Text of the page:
England’s top order collapse in face of hypnotic attack on day three in Sydney

Haseeb Hameed was first to go when he was cleaned up through a yawning gate.

Rory Dollard
Friday 07 January 2022 03:36
Comments
England’s top order, including Zak Crawley, was blown away again on day three of the fourth Ashes Test, staggering to 36 for four amid a hypnotic sequence of dot balls and wickets from the Australia attack (Jason O’Brien/PA)
England’s top order, including Zak Crawley, was blown away again on day three of the fourth Ashes Test, staggering to 36 for four amid a hypnotic sequence of dot balls and wickets from the Australia attack (Jason O’Brien/PA)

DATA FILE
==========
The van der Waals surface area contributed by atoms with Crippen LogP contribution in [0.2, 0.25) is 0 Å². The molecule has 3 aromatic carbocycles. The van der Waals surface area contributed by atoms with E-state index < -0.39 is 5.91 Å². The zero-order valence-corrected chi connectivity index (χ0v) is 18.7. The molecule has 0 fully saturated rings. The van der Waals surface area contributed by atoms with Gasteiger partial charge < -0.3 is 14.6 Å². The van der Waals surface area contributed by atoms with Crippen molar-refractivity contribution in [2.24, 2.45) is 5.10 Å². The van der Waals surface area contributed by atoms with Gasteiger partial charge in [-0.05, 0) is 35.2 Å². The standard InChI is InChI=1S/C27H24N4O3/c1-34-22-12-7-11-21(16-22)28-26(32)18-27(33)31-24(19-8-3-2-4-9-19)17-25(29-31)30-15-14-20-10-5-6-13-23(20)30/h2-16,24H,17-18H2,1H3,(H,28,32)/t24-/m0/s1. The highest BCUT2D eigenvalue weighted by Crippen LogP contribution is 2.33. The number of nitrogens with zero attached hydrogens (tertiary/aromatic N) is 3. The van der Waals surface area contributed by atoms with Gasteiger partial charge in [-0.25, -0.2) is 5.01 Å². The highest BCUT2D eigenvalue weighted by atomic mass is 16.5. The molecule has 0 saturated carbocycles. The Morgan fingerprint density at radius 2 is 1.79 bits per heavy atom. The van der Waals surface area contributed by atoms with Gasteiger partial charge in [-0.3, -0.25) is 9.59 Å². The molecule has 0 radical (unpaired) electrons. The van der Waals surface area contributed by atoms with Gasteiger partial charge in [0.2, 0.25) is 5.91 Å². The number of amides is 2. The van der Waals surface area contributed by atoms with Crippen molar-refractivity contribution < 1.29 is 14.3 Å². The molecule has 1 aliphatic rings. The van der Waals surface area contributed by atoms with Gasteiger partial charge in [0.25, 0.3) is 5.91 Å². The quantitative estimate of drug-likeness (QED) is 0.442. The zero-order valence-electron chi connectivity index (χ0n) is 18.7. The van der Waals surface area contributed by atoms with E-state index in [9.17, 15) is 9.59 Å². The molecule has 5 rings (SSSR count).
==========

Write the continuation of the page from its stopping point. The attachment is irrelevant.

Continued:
England’s top order was blown away again on day three of the fourth Ashes Test, staggering to 36 for four amid a hypnotic sequence of dot balls and wickets from the Australia attack.

The opening session was delayed and shortened by rain, but England are becoming masters of the fast forward collapse and were once again ruthlessly exposed.

Haseeb Hameed was first to go when he was cleaned up through a yawning gate and by the time lunch came the punchdrunk tourists had lost three more batters in a mesmerising spell of 53 runless deliveries.

Joe Root was unable to spark England on day three at the SCG (Jason O’Brien/PA)

Zak Crawley echoed Hameed by having his stumps splattered, captain Joe Root buckled under the pressure by nicking off for a duck and Dawid Malan was caught at leg-slip in the last over.